The big bong: How Jim Kouts turned Off Ya Tree into a $30 million business
Monday, February 11, 2019/
In the late-70s in a quiet store on Melbourne’s Sydney Road, Jim Kouts’ music business wasn’t doing too well, failing to strike a chord with shoppers in the city’s developing inner north.
So like any good business owner, Kouts introduced a new product range in the hopes of enticing a few more customers through his doors.
But instead of investing in some fresh racks of wax or some sparkling new synths, Kouts etched out a corner of his store dedicated to selling the main thing a 70s teenager needed: bongs.
“The bongs were doing a lot better than the music side of things, and in the end, I gave up on the music and just pursued the bong side of the business,” Kouts tells SmartCompany.
“That grew, so I opened a stall in Vic Market as well, then we opened other stores, started manufacturing, and took on partners and turned it into what it is today.”
What it is today is officially called Thendro — but the business is more commonly known by its two pioneering brands Off Ya Tree and The Bong Shop, which are Australia’s leading suppliers of smoking paraphernalia.
Kouts operates about 25 Off Ya Tree stores across the country and runs The Bong Shop online out of its Canberra headquarters. And while the nation’s capital might seem like a strange place for a bong store’s home base, Kouts explains it’s one of the few places in Australia he can run it.
“Canberra is one of the last places in Australia where bongs are legal. When we started in 1978, bongs were legal everywhere in Australia but over the years legislation has come in state by state,” he says.
After the bans rolled through, Kouts said he had all but given up on bong side of his business, however, the advent of e-commerce has allowed The Bong Shop to thrive online.
Bongs banned by big tech
This legislation has seen bongs in other states sold as ‘water pourers’ and other obtuse glass objects. It has also been a regular pain point for Kouts and his business, though the SME owner proudly declares he has always complied with all legislation to the absolute letter.
But that doesn’t stop him from describing the changes as a “tidal wave” — one which has forced Thendro to bend over backwards to comply with authorities and resulted in regular discrimination against the business from banks, marketplaces and payment providers.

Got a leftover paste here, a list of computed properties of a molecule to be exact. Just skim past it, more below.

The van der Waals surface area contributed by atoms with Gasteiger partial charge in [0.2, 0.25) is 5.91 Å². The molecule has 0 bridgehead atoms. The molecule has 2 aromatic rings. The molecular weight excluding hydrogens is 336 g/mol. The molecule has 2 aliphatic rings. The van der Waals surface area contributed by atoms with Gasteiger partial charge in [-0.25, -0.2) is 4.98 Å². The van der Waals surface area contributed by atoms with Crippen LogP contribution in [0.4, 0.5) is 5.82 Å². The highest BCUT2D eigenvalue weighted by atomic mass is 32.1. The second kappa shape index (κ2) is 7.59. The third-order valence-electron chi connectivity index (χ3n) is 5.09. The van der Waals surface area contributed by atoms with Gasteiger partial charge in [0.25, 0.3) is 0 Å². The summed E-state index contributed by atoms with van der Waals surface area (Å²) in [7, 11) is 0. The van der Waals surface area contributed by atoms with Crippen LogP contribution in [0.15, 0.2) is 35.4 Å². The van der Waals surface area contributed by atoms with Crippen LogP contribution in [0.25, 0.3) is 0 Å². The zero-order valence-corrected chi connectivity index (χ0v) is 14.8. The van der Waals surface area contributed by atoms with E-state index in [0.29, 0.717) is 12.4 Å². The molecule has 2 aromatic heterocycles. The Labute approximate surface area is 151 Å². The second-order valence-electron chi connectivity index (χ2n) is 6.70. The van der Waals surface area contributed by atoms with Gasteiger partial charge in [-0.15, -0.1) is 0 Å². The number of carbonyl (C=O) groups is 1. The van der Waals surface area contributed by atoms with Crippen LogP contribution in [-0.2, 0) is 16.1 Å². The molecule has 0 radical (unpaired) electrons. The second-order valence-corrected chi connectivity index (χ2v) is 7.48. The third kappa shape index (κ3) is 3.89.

“I have enjoyed running the business but it’s always been a challenge. I think as a country we’ve got the whole cannabis and bong situation back to front. We’re way behind where we should be with this — we’ve got blinkers on,” he says.
“At every turn of the road we have been discriminated against because of the industry that we’re in. That’s occurred with banks, it’s occurred with real estate agents, it’s occurred with every type of business.”
This means Thendro has been refused business loans and leases on new offices. Kouts recalls one major snub by a big four bank, which occurred at the 11th hour after the business had moved over its entire portfolio of accounts from a different bank.
“We got right to the last stage where we were signing our letters of offer and they said there was a problem and they were going to restrict us in every way they could,” he says.
“There’s a fair bit of discrimination and stigma about the business.”
Kouts also lists eBay, Afterpay, Zip Pay, Paypal, Instagram, Facebook and Google as some of the companies who refuse to allow Thendro to use their services.
Cannabis legalisation “common sense”
Thendro and its subsidiaries, which include an online vaporiser shop and a tattooing and piercing business, are no small fry either, with the business turning over approximately $30 million a year.
The business’ growth has been cyclic, says Kouts, having some low points in recent years. However the business is on the up currently, and looking to the future the founder is hopeful for growth — as long as recreational cannabis legalisation is on the cards.
Kouts holds strong views about the legalisation of recreational cannabis, and while he’s welcoming of advancements in the medicinal space, recreational legislation has remained almost entirely stagnant.
“It’s common sense on what should be acceptable and what should not be. Alcohol is legal in Australia, and if we draw the line there, anything worse than alcohol should be illegal, and anything below it should be legal,” he says.
“Cannabis is so far below alcohol. People love to enjoy a nice glass of Shiraz, but those same people say no one should be able to have cannabis.”
“If I’m a diabetic, a glass of scotch can kill me, but I could still enjoy a joint. Why are we discriminating against their right to enjoy themselves?”
With the Australian Greens being the only party currently with proactive legislation to legalise cannabis, Kouts is gloomy on prospects of legalised weed in the near future, claiming many parliamentarians still lump cannabis in with illicit hard drugs such as ice and heroin.
But if that legislation does come, Thendro will be first in line for a distributing and growers license, with Kouts sanguine about his business’ overall future.
“Our brand has been around for 40-odd years, we’ve quite big, and we’re very visible.”
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